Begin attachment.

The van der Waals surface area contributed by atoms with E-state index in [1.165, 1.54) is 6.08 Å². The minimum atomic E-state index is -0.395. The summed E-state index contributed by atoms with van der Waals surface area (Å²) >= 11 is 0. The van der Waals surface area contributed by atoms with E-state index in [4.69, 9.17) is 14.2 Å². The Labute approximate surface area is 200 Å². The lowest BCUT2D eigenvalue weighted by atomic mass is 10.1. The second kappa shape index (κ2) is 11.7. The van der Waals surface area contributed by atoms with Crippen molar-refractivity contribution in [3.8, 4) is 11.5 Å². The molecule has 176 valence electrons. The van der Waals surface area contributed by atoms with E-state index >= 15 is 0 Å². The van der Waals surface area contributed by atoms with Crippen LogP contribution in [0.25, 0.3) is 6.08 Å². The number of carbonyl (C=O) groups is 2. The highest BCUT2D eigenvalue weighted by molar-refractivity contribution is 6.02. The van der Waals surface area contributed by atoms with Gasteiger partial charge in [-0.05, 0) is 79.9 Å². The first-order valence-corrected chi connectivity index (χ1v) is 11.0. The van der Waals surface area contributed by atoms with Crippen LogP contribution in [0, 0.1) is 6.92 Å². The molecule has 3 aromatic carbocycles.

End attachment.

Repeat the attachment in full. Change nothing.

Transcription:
The van der Waals surface area contributed by atoms with E-state index in [1.165, 1.54) is 6.08 Å². The minimum atomic E-state index is -0.395. The summed E-state index contributed by atoms with van der Waals surface area (Å²) >= 11 is 0. The van der Waals surface area contributed by atoms with E-state index in [4.69, 9.17) is 14.2 Å². The Labute approximate surface area is 200 Å². The lowest BCUT2D eigenvalue weighted by atomic mass is 10.1. The second kappa shape index (κ2) is 11.7. The van der Waals surface area contributed by atoms with Crippen molar-refractivity contribution in [3.8, 4) is 11.5 Å². The molecule has 176 valence electrons. The van der Waals surface area contributed by atoms with E-state index >= 15 is 0 Å². The van der Waals surface area contributed by atoms with Crippen LogP contribution in [0.25, 0.3) is 6.08 Å². The number of carbonyl (C=O) groups is 2. The highest BCUT2D eigenvalue weighted by molar-refractivity contribution is 6.02. The van der Waals surface area contributed by atoms with Gasteiger partial charge in [-0.05, 0) is 79.9 Å². The first-order valence-corrected chi connectivity index (χ1v) is 11.0. The van der Waals surface area contributed by atoms with Crippen LogP contribution in [0, 0.1) is 6.92 Å². The molecule has 3 aromatic carbocycles.